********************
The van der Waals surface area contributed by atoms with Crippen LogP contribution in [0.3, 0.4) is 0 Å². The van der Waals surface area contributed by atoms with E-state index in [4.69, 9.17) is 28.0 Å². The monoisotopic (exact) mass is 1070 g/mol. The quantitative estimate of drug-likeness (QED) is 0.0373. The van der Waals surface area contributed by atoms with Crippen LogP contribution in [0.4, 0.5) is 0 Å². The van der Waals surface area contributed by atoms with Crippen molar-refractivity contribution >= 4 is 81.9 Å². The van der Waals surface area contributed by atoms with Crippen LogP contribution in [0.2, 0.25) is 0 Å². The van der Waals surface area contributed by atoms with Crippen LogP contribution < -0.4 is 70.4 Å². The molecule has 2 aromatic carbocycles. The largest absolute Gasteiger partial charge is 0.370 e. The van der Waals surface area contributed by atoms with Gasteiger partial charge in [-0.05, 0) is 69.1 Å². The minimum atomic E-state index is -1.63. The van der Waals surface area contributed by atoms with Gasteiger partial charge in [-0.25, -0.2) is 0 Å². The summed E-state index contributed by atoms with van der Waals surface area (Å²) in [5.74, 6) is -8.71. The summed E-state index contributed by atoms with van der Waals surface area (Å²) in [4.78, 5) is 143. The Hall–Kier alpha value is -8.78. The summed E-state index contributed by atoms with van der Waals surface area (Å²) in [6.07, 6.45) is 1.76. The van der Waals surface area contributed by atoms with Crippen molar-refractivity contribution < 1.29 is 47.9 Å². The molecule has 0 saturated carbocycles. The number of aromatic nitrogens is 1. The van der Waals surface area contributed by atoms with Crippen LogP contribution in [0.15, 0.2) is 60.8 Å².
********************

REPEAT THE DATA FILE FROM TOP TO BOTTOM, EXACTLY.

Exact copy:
The van der Waals surface area contributed by atoms with Crippen LogP contribution in [0.3, 0.4) is 0 Å². The van der Waals surface area contributed by atoms with E-state index in [4.69, 9.17) is 28.0 Å². The monoisotopic (exact) mass is 1070 g/mol. The quantitative estimate of drug-likeness (QED) is 0.0373. The van der Waals surface area contributed by atoms with Crippen LogP contribution in [0.4, 0.5) is 0 Å². The van der Waals surface area contributed by atoms with Crippen molar-refractivity contribution >= 4 is 81.9 Å². The van der Waals surface area contributed by atoms with Crippen LogP contribution in [0.2, 0.25) is 0 Å². The van der Waals surface area contributed by atoms with Crippen LogP contribution < -0.4 is 70.4 Å². The molecule has 2 aromatic carbocycles. The largest absolute Gasteiger partial charge is 0.370 e. The van der Waals surface area contributed by atoms with Gasteiger partial charge in [-0.05, 0) is 69.1 Å². The minimum atomic E-state index is -1.63. The van der Waals surface area contributed by atoms with Gasteiger partial charge in [-0.25, -0.2) is 0 Å². The summed E-state index contributed by atoms with van der Waals surface area (Å²) in [5.74, 6) is -8.71. The summed E-state index contributed by atoms with van der Waals surface area (Å²) in [4.78, 5) is 143. The Hall–Kier alpha value is -8.78. The summed E-state index contributed by atoms with van der Waals surface area (Å²) in [6.07, 6.45) is 1.76. The van der Waals surface area contributed by atoms with Crippen molar-refractivity contribution < 1.29 is 47.9 Å². The molecule has 0 saturated carbocycles. The number of aromatic nitrogens is 1. The van der Waals surface area contributed by atoms with Crippen LogP contribution in [0.15, 0.2) is 60.8 Å².